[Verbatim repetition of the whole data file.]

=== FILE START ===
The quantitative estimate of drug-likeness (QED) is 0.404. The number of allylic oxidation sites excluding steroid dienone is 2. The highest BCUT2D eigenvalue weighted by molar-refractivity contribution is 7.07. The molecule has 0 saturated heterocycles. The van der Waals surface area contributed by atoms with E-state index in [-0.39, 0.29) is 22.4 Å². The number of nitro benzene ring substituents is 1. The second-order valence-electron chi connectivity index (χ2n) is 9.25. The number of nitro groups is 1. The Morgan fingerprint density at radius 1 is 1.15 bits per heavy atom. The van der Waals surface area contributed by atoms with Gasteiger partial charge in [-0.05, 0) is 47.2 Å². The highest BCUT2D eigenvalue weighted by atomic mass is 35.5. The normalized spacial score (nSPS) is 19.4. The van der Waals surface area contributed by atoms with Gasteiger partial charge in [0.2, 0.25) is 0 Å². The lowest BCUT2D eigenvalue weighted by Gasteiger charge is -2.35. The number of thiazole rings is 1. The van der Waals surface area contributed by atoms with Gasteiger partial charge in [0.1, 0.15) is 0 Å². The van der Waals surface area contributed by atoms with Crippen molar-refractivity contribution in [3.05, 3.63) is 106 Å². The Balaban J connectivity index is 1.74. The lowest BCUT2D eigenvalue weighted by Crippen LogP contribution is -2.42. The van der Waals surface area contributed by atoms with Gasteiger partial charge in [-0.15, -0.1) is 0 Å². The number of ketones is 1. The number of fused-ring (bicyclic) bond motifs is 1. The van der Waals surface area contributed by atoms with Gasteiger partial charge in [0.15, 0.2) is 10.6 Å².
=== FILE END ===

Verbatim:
The quantitative estimate of drug-likeness (QED) is 0.404. The number of allylic oxidation sites excluding steroid dienone is 2. The highest BCUT2D eigenvalue weighted by molar-refractivity contribution is 7.07. The molecule has 0 saturated heterocycles. The van der Waals surface area contributed by atoms with E-state index in [-0.39, 0.29) is 22.4 Å². The number of nitro benzene ring substituents is 1. The second-order valence-electron chi connectivity index (χ2n) is 9.25. The number of nitro groups is 1. The Morgan fingerprint density at radius 1 is 1.15 bits per heavy atom. The van der Waals surface area contributed by atoms with Gasteiger partial charge in [-0.05, 0) is 47.2 Å². The highest BCUT2D eigenvalue weighted by atomic mass is 35.5. The normalized spacial score (nSPS) is 19.4. The van der Waals surface area contributed by atoms with Gasteiger partial charge in [0.2, 0.25) is 0 Å². The lowest BCUT2D eigenvalue weighted by Gasteiger charge is -2.35. The number of thiazole rings is 1. The van der Waals surface area contributed by atoms with Gasteiger partial charge in [0.1, 0.15) is 0 Å². The van der Waals surface area contributed by atoms with Crippen molar-refractivity contribution in [3.05, 3.63) is 106 Å². The Balaban J connectivity index is 1.74. The lowest BCUT2D eigenvalue weighted by Crippen LogP contribution is -2.42. The van der Waals surface area contributed by atoms with Gasteiger partial charge in [-0.15, -0.1) is 0 Å². The number of ketones is 1. The number of fused-ring (bicyclic) bond motifs is 1. The van der Waals surface area contributed by atoms with Gasteiger partial charge in [0.15, 0.2) is 10.6 Å².